The film points out that another gay bar in NYC, the Checkerboard, was raided just a week before the Stonewall. One interview subject said there were also vigilantes doing coordinated harassment of gay mensome were attacked, others thrown in the river, others were fired from their jobs. Another man says it felt as if at times gay men were being hunted. Gay men were so desperate for safe places, hundreds of them would gather at night and have sex in the same trucks used by meatpacking companies during the day.
Seymour Pine, the police officer interviewed from that night, spoke about how he and five other officers raided the bar, and then witnessed the start of the revolution. Once they were outside trying to put the arrestees in the police vehicles, some fought back, crowds gathered, and the police, reporters, and arrested people went back inside and barricaded themselves in. A lesbian was fighting the cops trying to get away. One witness said that the harder she fought, the harder the cops were beating her up, and the madder the crowd got. The crowd was shouting "Pig" and threw copper pennies at the "coppers." One transgender woman tried lifting a parking meter as a battering ram and was soon joined by several helpers.
These stories are very well edited, giving viewers a real sense of how it was that first night. One witness said it was the first time that they saw police could be fearful. As another man said to the filmmakers, a lot of the street kids, "we didn't think much about the past or the future, we were thinking about survival. We would go into action[it was the] hairpin trigger thing that makes the riot happen."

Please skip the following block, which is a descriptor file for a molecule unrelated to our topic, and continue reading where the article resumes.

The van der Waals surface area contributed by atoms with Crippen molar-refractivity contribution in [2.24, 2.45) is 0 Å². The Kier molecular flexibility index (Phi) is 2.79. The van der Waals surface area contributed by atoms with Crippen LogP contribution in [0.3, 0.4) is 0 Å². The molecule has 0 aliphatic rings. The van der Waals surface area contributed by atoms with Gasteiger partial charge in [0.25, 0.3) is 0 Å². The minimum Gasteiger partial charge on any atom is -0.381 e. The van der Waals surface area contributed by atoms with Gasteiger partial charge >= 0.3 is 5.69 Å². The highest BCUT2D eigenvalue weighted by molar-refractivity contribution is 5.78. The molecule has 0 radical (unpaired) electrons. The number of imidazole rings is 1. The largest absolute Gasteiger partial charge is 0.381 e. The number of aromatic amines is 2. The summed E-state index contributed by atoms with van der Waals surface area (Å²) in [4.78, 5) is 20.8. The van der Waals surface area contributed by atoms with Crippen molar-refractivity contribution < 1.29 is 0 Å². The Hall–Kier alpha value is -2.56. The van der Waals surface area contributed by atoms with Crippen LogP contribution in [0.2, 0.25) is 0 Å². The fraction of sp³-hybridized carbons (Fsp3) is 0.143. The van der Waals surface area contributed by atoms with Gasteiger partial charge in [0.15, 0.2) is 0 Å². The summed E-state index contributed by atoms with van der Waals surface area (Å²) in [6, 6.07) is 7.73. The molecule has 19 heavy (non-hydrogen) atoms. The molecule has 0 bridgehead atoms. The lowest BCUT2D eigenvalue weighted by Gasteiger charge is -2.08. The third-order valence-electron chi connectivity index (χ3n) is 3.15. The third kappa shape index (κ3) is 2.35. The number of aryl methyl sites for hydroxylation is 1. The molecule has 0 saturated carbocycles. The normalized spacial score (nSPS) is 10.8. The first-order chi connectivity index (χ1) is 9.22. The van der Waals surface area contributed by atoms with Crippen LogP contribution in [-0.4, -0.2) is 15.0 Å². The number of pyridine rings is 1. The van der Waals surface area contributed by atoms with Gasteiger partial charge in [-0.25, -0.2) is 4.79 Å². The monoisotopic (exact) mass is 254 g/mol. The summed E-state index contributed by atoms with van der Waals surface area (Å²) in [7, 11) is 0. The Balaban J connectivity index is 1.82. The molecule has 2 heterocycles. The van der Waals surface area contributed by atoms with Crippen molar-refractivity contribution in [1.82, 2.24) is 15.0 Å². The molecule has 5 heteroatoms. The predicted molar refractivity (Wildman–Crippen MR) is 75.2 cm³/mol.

After the first night, activists wanted to continue the pressure: 5,000 fliers pointing out the "intolerable situation" with the police and mafia were distributed. "Leaflets in the '60s were like the Internet today," one man said. The Mafia reopened the Stonewall Inn the next night, and protesters were met with even more brutal force by the police, who now aimed their clubs at people's heads, not their legs and backs. There was tear gas, and people were left bleeding on the sidewalks.
Officer Pine, interviewed some four decades after Stonewall, had this to say: "You felt bad that you were part of this when you knew they broke the law, but what kind of law was that?" He said he felt bad because most were just youth, and he knew he could ruin their lives with just one arrest.
But as one interviewee said, there was no going back now, "we had discovered a power we weren't even aware we had." A pride march was planned and now every year, LGBTs in cities around the world mark gay pride.
Longtime activist Virginia Apuzzo said in the film, it's very American to say "this is not right," the way gays were treated. True "Gay Power" had begun, and this film is a great tribute to the activists who fought back those summer nights in New York City.
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OUT in America is a more far-reaching and ambitious film, with the Stonewall rebellion just a small portion of the one-hour project. I can't imagine the difficulty in trying to represent some six decades of U.S. LGBT rights in such a short time, but director Andrew Goldberg, in partnership with PBS and Oregon Public Broadcasting, has clearly tried to show a diversity of LGBT faces. There is a mixture of lesser-known activists and a few "celebrity" faces, but I have to say if there were going to be even some celebrities, the story of only recently out-of-the-closet country singer Chely Wright could have been omitted here, in favor of someone who came out long ago or at least at the peak of their career. Her story is just not unique enough to be included in such a momentous and rare film airing on PBS.
But that's a minor quibble. The film will still be an important addition to the long line of films that attempt to put a face to our complex LGBT movement.